Any time an existing escrow account is closed and there are remaining funds in it, you are eligible to receive an escrow balance refund for the remaining balance on the account. If your mortgage is fully paid off, you should receive a check in the amount of any remaining balances from your lender within 20-30 business days.
Wondering what happens to your escrow balance when you refinance? Mortgage refinance means that loan servicing may be transferred from one loan servicer to another. Suppose you’re refinancing your mortgage with your original mortgage lender. In that case, your existing escrow account funds will generally remain intact, so there will be no overages that call for an escrow refund unless the property tax bills or insurance premiums have changed.
However, if you refinanced your mortgage with a different lender, a new escrow account will be opened and your previous one closed. In this case, you’ll receive a refund check with the balance surplus in your original escrow account.
An earnest money escrow deposit is also refundable. In most U.S. jurisdictions, the earnest money deposit held in escrow during the contract period must be returned if a buyer properly walks away from a deal. This means you can get an escrow deposit refund if you are backing out of the purchasing agreement before specific deadlines and didn’t break any contract rules.
When you refinance a mortgage, it’s like starting over with a new loan. Instead of paying the new escrow amount out of your pocket, you can ask the old lender to “net escrow.” This means rather than the lender sending the funds back to you, they send them to your new lender. You can use these funds to cover the difference for the new escrow account.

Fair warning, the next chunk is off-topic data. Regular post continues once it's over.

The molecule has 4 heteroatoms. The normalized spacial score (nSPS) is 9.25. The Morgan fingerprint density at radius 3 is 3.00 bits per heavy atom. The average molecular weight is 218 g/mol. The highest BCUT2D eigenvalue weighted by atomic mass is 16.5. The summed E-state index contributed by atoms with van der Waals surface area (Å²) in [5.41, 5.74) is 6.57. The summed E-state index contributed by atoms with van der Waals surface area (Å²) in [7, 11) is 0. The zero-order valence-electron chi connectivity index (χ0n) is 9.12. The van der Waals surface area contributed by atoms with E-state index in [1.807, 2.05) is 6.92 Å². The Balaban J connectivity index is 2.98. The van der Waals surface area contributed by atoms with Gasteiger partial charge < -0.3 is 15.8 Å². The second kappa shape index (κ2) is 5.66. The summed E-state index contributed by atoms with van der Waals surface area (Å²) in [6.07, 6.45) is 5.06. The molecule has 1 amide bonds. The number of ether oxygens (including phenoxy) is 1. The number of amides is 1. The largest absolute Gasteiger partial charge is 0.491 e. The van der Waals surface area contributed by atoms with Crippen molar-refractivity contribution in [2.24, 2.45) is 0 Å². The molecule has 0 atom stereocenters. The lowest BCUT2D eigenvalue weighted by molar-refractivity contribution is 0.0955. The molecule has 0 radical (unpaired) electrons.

You have an “escrow surplus” or “escrow overage” if the quantity of excess money in your escrow account exceeds the permissible cushion. The federal government allows banks to cushion their customers’ escrow accounts by up to one-sixth the estimated amount. This helps to assure the bank that it will not have to use its funds to pay the bills. It also increases the likelihood of an escrow overage.
Account overages must be handled according to specific RESPA rules and laws, including amounts to be returned to account holders. Lenders are subject to penalties if they mishandle escrow funds.
Let’s go over some of the most important ones:
As mentioned above, escrow funds are limited in the amount of your money they can hold. If your escrow account has excess funds (more than two months’ worth of future payments), you are eligible to ask for that money back if the excess amount is more than $50. Escrow refunds can occur for several reasons, the most common ones being:
However, keep in mind that you must be current on your payments to be eligible for a refund. Otherwise, your mortgage servicer can be allowed to keep the surplus to use for paying future bills.